Monday, July 4, 2011

Liberal change (2008-2011)

This map shows the percentage change for the Liberal Party between the 2008 and 2011 elections. In previous posts, I covered the Conservatives and the NDP change.

While the traditional colour for the Liberals is red, that colour on this map is bad for the party. The darker the red, the more the party's vote share went down. And there is a lot of red. Green on the other hand means an increase in support for the party.

The Liberals really got hit hard in the 2011 election. The once "natural governing party of Canada" fell to a measly 34 seats, down from 77 they won in 2008.

In Atlantic Canada, the Liberals only gained support in three seats- all in Nova Scotia. Perhaps this came from disgruntled former NDP supporters, upset with the provincial government. This may have been true, but each riding they gained in has its own story. In West Nova, the marginal Liberal gain can be attributed to those NDP supporters upset over the provincial government cancelling the Yarmouth ferry in the riding. In Cumberland--Colchester--Musquodoboit Valley, Liberal supporters supporting Independent Bill Casey may have come back home. And in Central Nova, the Liberals could only go up, having no candidate in 2008 (they had agreed not to run one against the Green's Elizabeth May). The Liberals lost every where else in the region, especially in northern New Brunswick, Saint John, Egmont in P.E.I. and in Labrador, where the Liberals lost a once strong seat to Peter Penashue of the Conservatives, who was the popular leader of the Labrador Innu Nation.

Quebec saw losses for the Liberals in every riding except Beauce. The Liberals ran a former ADQ MNA in the riding. The increase was very marginal however. Interestingly, many of the worse losses for the Liberals came in ridings with a high Anglo population, like in West Montreal, Pontiac, west Laval, Hull--Aylmer and in the Eastern Townships.

In Ontario, the Liberals gained in 7 seats. Two of those came in the Ottawa suburbs, perhaps civil servants worried about Tory job cuts. Strong campaigns in Kingston and in Guelph helped the Liberals hang on to those two marginal seats, increasing their vote to boot. Another strong campaign in Kitchener--Waterloo gave the Liberals a higher share of the vote, but they lost in another close election, a re-match from 2008. A collapse of the strong 2008 Green vote in Bruce--Grey--Owen Sound helped the Liberals increase there. And finally, the Liberals gained support in Sault Ste. Marie, where they ran the nephew of a former MP (with the same last name). In contrast, neighbouring Algoma--Manitoulin--Kaspuskasing saw on of the largest decreases for the Liberals, as well as much of the rest of Northern Ontario. Southwestern Ontario and the Greater Toronto Area were other hard hit ridings.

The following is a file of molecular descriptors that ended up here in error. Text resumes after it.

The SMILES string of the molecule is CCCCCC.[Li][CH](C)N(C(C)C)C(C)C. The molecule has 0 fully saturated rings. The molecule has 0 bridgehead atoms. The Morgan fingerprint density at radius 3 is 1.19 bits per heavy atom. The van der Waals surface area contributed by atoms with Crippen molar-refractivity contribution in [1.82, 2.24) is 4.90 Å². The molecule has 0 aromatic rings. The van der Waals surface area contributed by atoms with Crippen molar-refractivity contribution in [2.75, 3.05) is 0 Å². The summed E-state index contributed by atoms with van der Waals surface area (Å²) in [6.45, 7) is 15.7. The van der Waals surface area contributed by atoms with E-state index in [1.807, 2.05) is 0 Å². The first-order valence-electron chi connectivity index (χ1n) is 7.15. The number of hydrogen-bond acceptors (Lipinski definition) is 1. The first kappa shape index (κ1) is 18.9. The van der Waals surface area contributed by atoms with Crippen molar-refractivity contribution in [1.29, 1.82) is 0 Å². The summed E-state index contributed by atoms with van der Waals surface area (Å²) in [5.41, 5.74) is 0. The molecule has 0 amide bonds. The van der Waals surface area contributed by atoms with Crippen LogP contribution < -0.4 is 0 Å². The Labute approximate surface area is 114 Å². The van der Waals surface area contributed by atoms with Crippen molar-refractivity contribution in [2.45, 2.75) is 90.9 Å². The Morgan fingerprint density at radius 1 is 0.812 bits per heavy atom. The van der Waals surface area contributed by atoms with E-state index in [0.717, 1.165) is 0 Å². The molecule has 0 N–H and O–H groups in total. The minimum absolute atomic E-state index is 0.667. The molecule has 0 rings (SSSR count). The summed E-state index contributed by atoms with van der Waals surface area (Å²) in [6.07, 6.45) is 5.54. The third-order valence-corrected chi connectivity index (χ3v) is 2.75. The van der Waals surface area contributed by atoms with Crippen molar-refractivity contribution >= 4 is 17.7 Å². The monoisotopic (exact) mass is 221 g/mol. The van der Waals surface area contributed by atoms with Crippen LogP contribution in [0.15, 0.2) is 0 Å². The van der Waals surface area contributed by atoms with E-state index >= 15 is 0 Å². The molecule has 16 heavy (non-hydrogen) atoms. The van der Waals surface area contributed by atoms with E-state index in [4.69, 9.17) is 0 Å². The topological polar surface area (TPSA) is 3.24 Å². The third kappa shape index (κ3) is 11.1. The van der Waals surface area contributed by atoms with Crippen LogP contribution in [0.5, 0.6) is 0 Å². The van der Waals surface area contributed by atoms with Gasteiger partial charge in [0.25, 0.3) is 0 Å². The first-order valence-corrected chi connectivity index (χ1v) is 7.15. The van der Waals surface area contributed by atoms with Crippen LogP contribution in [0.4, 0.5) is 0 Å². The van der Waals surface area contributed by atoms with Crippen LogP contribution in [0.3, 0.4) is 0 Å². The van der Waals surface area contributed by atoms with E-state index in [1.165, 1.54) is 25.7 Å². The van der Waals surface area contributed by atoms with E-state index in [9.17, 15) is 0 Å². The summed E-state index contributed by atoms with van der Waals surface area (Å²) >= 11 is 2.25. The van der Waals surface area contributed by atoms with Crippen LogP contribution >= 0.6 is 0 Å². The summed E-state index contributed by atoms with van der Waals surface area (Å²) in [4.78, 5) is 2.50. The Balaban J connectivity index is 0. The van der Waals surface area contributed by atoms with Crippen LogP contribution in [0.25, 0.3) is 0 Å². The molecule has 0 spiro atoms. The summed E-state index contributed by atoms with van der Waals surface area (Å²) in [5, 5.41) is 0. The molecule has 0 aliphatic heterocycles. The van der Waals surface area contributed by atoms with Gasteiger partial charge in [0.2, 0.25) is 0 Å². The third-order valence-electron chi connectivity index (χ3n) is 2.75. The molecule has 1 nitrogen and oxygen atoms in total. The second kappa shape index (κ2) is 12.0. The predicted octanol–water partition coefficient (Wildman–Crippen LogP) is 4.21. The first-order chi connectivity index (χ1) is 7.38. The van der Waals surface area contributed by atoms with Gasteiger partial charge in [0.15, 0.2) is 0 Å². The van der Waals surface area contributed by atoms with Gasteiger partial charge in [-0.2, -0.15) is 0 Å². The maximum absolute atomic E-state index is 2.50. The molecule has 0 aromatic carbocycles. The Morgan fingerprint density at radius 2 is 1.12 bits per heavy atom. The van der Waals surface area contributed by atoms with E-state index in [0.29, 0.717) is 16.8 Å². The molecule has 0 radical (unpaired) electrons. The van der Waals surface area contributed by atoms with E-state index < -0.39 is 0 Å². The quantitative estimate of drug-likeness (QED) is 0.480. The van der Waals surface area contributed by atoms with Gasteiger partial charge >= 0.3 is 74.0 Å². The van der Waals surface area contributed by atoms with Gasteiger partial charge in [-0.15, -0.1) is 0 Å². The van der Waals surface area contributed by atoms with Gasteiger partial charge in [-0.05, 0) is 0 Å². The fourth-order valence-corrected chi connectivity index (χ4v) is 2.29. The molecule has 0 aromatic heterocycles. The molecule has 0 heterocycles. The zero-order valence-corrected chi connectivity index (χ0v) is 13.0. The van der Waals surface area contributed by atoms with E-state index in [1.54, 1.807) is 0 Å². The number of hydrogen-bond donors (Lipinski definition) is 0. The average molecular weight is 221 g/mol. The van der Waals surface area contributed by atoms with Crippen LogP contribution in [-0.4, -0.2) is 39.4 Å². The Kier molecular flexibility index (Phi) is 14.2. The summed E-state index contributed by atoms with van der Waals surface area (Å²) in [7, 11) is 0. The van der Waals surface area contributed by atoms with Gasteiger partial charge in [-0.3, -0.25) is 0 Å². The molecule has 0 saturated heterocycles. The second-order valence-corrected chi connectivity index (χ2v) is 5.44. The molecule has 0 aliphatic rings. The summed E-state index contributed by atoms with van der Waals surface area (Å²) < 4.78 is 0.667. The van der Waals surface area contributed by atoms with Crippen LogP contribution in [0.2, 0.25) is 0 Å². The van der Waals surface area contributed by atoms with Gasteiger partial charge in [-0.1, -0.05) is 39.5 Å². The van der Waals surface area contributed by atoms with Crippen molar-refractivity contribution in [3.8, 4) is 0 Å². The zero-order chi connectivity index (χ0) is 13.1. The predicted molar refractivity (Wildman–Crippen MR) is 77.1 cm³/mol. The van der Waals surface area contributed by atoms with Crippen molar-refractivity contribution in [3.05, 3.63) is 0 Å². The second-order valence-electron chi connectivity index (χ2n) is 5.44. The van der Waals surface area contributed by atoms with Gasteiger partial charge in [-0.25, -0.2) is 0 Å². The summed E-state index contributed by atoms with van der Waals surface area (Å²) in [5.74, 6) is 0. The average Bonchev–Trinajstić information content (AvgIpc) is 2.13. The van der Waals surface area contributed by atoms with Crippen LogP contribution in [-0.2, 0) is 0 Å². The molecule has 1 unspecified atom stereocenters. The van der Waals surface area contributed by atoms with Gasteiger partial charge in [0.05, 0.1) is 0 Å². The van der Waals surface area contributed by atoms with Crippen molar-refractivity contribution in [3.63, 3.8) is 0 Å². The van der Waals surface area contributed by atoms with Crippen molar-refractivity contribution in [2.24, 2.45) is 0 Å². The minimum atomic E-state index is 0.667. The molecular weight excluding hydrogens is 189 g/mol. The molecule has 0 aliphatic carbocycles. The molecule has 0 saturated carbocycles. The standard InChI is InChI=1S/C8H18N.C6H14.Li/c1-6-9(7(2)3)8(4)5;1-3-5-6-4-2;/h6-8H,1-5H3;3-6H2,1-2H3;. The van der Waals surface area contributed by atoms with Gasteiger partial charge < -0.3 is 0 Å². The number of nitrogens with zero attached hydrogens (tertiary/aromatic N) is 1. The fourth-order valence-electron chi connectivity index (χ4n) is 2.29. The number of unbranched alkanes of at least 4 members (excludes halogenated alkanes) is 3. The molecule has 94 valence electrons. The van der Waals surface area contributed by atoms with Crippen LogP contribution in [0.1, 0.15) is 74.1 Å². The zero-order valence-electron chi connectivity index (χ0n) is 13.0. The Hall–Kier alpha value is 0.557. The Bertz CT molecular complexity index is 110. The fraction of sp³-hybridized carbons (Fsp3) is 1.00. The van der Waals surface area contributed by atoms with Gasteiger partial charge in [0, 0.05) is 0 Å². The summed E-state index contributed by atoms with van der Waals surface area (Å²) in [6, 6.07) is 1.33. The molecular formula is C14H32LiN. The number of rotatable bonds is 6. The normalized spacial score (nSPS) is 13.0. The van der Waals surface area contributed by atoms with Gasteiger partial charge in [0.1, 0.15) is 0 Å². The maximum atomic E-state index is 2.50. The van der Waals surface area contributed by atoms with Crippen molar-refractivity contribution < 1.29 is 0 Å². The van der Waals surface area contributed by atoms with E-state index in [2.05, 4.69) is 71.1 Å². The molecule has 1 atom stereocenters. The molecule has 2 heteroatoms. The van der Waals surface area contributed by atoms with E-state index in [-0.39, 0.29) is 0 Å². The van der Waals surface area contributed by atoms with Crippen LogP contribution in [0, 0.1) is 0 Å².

Western Canada was actually better for the Liberals in that their decreases were not as bad. In Manitoba, they gained in two seats. In Winnipeg North, they gained the most compared to 2008, with the popular Kevin Lamoureux who won the seat in a 2010 by-election. The Liberals also gained in Kildonan--St. Paul, where their 2008 candidate was dropped (but still remained on the ballot) due to controversial comments about 9/11. Hard not to gain from that.

In Saskatchewan, the Liberals gained marginally from their paltry 5% (4th place) performance in 2008 in the riding of Yorkton--Melville. All other ridings had losses, including a large loss of support in Desenthe--Missinippi--Churchill River where they NDP ran a strong candidate, taking much of the anti-Tory 2008 votes from the Liberals.

In Alberta, the Liberals had gains in 5 seats, three of which were in Calgary. Perhaps Calgary is moderating itself a bit, as evidenced by electing a moderate Muslim mayor in 2010? Elsewhere, the Liberals gained marginal support in Wild Rose (where they ran a judge who had made controversial comments about sexual assault) and in Medicine Hat, where they ran the mayor of Medicine Hat.

In B.C., the Liberals saw a gain in support in three ridings. Interestingly, two of those ridings were close races between the Tories and the NDP- which usually means the Liberal vote suffers due to strategic voting. These seats were Surrey North and Vancouver Island North, which were both close races in 2008 as well. The other seat the Liberals gained support in was Chilliwack--Fraser Canyon, where they ran a Chilliwack city councillor. The Liberals saw their biggest loss in the province in Esquimault--Juan de Fuca after popular Liberal MP Keith Martin retired, and opened the seat up to its traditional NDP-Tory roots.

Finally in Northern Canada, the Liberals saw a marginal gain in support in the Western Arctic (Northwest Territories) where they ran former Premier Joe Handley. Running a former Premier (Paul Okalik) in Nunavut however did not help them, where their vote went down by a fraction of a percent. The Liberals saw a large loss in the Yukon, where their MP Larry Bagnell went down in defeat. The gun registry, which the Liberals support, was very unpopular in this rural riding.

Many thanks again, to S. Smith of the U.S. Election Atlas Forum who made the map.

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